dandyish

ADJECTIVE
  1. affecting extreme elegance in dress and manner
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How To Use dandyish In A Sentence

  • The dandyish and photogenic candidate regularly upstaged most of the other contenders in the name of art.
  • Leopardi grew up in the small town of Recanati, where his charming but stern father was the local grandee, a man who dressed in dandyish black every day and rued the day he had married his cold and religiose wife. Giving new voice to Leopardi's songs of love and longing
  • This is the man's Edwardian aspect, formally old-fashioned and a little dandyish, that those who knew him in his later life fondly recall.
  • The owner, sensing that the room was poised between two ancient callings, waved his hand dandyishly toward the door. Times, Sunday Times
  • Box works his way dandyishly through a sequence of adventures which leads him to penetrate a secret Neapolitan crime ring, plus the willing rings of several secretive Neapolitans…. perniciously addictive piece of escapism. The Vesuvius Club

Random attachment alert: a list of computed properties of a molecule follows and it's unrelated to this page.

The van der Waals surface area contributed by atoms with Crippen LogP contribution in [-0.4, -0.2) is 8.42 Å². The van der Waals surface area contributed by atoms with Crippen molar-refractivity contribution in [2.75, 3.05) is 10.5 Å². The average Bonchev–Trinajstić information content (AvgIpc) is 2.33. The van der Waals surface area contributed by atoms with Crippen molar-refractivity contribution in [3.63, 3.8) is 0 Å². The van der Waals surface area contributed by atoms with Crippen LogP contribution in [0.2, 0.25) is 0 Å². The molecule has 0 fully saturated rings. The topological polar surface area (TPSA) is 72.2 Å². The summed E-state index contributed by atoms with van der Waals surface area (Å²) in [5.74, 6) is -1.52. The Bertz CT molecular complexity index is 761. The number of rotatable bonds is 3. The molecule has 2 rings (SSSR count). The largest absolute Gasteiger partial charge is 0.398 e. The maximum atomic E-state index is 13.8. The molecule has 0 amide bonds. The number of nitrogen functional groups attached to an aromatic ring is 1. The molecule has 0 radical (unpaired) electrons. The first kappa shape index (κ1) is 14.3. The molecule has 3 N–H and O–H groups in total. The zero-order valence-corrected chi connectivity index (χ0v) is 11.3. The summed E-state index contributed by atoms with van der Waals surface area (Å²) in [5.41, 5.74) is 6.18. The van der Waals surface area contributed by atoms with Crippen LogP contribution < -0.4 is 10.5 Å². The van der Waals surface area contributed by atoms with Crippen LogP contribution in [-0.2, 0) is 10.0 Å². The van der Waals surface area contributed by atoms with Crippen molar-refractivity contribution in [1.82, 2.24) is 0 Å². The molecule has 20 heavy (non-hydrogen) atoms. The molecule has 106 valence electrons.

• He stunned Parliament as a young MP in the 1770s with his extemporary oratory and dandyish clothes. My hero: Charles James Fox
  • Suited, immaculately but not dandyishly turned out, dealing with photographers, a video interview and then me, with calm professionalism. Times, Sunday Times
  • In a career of more than 20 years, Mr. Hickenlooper directed several other feature films, including "The Man From Elysian Fields" (2002), with Andy Garcia in the role of a failed novelist who goes to work as a male escort for a dandyish boss played by Mick Jagger. George Hickenlooper dies: Emmy-winning director was 47
  • This third Doctor, Jon Pertwee, played the character as a dandyish James Bond, with gadgetry and purple cloaks being the order of the day.
  • There's a kind of joyful hopscotch, a cavalierism, a dandyishness, an enrichment, about alien presences in English, which otherwise remains for me a chewed, utilitarian, mercantile language. languagehat.com: THE FOREIGN IN ENGLISH.
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